KOCHI: When was the last time you shared a story with someone? In this gadget and app-ridden world, we often fail to engage in conversations with people around us and rather choose to stick to our mobile phones. Every person has some story to tell and some stories are even relatable.
These stories are not meant to remain buried in one’s heart but ought to be shared. One such initiative ‘Stories Worth Sharing’ (SWS) aimed at reviving the art of storytelling conducted its first Kerala meetup at Kanthari International. This was the first-ever state storytelling session which included speakers from nine districts. The session included 20 speakers based on two categories where there were nine featured speakers and 11 selected speakers.
Having conducted more than 20 sessions in almost nine districts in Kerala, SWS has been curating the best life sharing moments through storytellers. Unlike the previous SWS editions held in different cities which had a limitation of 15 participants, the latest session had more number of participants backed up with more interesting stories along with music. “This was a very special session where all speakers got a chance to come together and share their experiences. The beauty of togetherness was the main highlight of the session,” said Saroj Anilkumar, Kerala head of SWS, who was also the host of the event. Mohit Munjal, one of the founders of SWS, also participated in the event.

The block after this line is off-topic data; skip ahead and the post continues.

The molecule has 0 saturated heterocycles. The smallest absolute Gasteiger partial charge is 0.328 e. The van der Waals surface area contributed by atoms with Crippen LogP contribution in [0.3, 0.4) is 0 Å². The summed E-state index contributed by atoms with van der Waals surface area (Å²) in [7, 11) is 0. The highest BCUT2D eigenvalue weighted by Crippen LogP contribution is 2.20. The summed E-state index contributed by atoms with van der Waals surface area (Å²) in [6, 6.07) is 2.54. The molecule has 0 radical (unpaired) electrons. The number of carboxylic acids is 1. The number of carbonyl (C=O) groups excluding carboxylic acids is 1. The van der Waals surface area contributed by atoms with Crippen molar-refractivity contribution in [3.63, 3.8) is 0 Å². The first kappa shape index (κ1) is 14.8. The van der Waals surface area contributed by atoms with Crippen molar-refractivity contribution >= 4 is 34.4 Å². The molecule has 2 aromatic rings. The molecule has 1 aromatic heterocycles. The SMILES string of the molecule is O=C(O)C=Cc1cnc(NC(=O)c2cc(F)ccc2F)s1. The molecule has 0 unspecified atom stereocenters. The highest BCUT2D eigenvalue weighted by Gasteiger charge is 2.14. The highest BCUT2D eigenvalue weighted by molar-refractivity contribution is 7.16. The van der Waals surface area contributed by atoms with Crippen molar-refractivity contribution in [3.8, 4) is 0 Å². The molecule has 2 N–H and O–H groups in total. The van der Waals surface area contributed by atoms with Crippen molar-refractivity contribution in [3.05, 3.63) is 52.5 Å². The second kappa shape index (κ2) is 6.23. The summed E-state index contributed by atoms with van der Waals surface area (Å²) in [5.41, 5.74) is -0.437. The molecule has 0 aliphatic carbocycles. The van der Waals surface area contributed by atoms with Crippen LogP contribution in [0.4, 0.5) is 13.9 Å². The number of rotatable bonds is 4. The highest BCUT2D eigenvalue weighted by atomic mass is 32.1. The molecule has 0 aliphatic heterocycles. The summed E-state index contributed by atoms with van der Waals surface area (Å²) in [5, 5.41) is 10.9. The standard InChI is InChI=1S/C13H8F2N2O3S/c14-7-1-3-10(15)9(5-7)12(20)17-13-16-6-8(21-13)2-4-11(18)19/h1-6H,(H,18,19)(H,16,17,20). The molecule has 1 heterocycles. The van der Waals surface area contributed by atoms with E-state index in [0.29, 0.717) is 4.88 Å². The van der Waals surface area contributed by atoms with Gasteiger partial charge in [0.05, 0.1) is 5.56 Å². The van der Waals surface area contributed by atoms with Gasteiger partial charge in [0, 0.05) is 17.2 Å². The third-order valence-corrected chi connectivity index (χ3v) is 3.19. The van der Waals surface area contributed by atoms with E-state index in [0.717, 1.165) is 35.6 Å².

The session witnessed some of the best life stories of speakers from different walks of life. Speakers shared stories of how they tried to impress their crush at school and what problems they had to face. Talking about the taboos ruling the society, one speaker Aparna Gopan shared how she left her home and returned home after a year to stay away from the rules imposed by the society.
Another speaker shared a story of how women’s freedom is always restricted since childhood and explained an instance where a five-year-old girl child was shunned by her mother for playing on the road. At the end of the session, the participants were given a postcard as a souvenir.